Robotic operations in space with telepresence systems require high data rates for sensor and video feedback in combination with very low delays for precise and transparent control. The ESA funded project HiCLASS-ROS (Highly Compact Laser Communication Systems for Robotic Operations Support) demonstrated the use of optical communication links for symmetrical and bi-directional high data rate links in combination with lowlatency channel coding for very low round trip times comparable to a LEO scenario.
The German Aerospace Center’s Institute of Communications and Navigation developed the Free Space Experimental Laser Terminal II and has been using it for optical downlink experiments since 2008. It has been developed for DLR’s Dornier 228 aircraft and is capable of performing optical downlink as well as inter-platform experiments. After more than 5 years of successful operation, it has been refurbished with up-to-date hardware and is now available for further aircraft-experiments. The system is a valuable resource for carrying out measurements of the atmospheric channel, for testing new developments, and of course to transmit data from the aircraft to a ground station with a very high data rate. This paper will give an overview about the system and describe the capabilities of the flexible platform. The current status of the system will be described and measurement results of a recent flight campaign will be presented. Finally, an outlook to future use of the system will be given.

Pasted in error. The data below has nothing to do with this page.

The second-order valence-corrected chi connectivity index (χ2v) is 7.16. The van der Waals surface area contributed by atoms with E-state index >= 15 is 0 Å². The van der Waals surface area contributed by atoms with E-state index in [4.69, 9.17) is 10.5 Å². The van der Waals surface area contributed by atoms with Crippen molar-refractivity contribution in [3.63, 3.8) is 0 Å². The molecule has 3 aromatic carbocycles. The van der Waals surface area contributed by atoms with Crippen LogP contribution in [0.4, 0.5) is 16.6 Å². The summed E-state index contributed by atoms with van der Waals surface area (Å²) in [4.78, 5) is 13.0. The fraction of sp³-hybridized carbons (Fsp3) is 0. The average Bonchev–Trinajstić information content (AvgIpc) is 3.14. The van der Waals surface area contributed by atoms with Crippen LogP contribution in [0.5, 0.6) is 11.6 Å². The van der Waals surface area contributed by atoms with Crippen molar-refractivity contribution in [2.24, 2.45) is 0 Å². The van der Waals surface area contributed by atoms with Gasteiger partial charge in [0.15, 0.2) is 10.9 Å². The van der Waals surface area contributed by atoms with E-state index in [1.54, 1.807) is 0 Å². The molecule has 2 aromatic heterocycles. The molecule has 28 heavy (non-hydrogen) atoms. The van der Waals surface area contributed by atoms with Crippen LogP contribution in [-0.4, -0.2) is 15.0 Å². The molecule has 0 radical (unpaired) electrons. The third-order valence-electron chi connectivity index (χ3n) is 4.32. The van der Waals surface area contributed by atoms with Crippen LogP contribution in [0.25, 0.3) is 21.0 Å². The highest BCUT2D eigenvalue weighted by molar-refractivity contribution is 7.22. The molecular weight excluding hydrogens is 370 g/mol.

Free-space optical (FSO) communication is a very attractive technology offering very high throughput without spectral regulation constraints, yet allowing small antennas (telescopes) and tap-proof communication. However, the transmitted signal has to travel through the atmosphere where it gets influenced by atmospheric turbulence, causing scintillation of the received signal. In addition, climatic effects like fogs, clouds and rain also affect the signal significantly. Moreover, FSO being a line of sight communication requires precise pointing and tracking of the telescopes, which otherwise also causes fading. To achieve error-free transmission, various mitigation techniques like aperture averaging, adaptive optics, transmitter diversity, sophisticated coding and modulation schemes are being investigated and implemented. Evaluating the performance of such systems under controlled conditions is very difficult in field trials since the atmospheric situation constantly changes, and the target scenario (e.g. on aircraft or satellites) is not easily accessible for test purposes. Therefore, with the motivation to be able to test and verify a system under laboratory conditions, DLR has developed a fading testbed that can emulate most realistic channel conditions. The main principle of the fading testbed is to control the input current of a variable optical attenuator such that it attenuates the incoming signal according to the loaded power vector. The sampling frequency and mean power of the vector can be optionally changed according to requirements. This paper provides a brief introduction to software and hardware development of the fading testbed and measurement results showing its accuracy and application scenarios.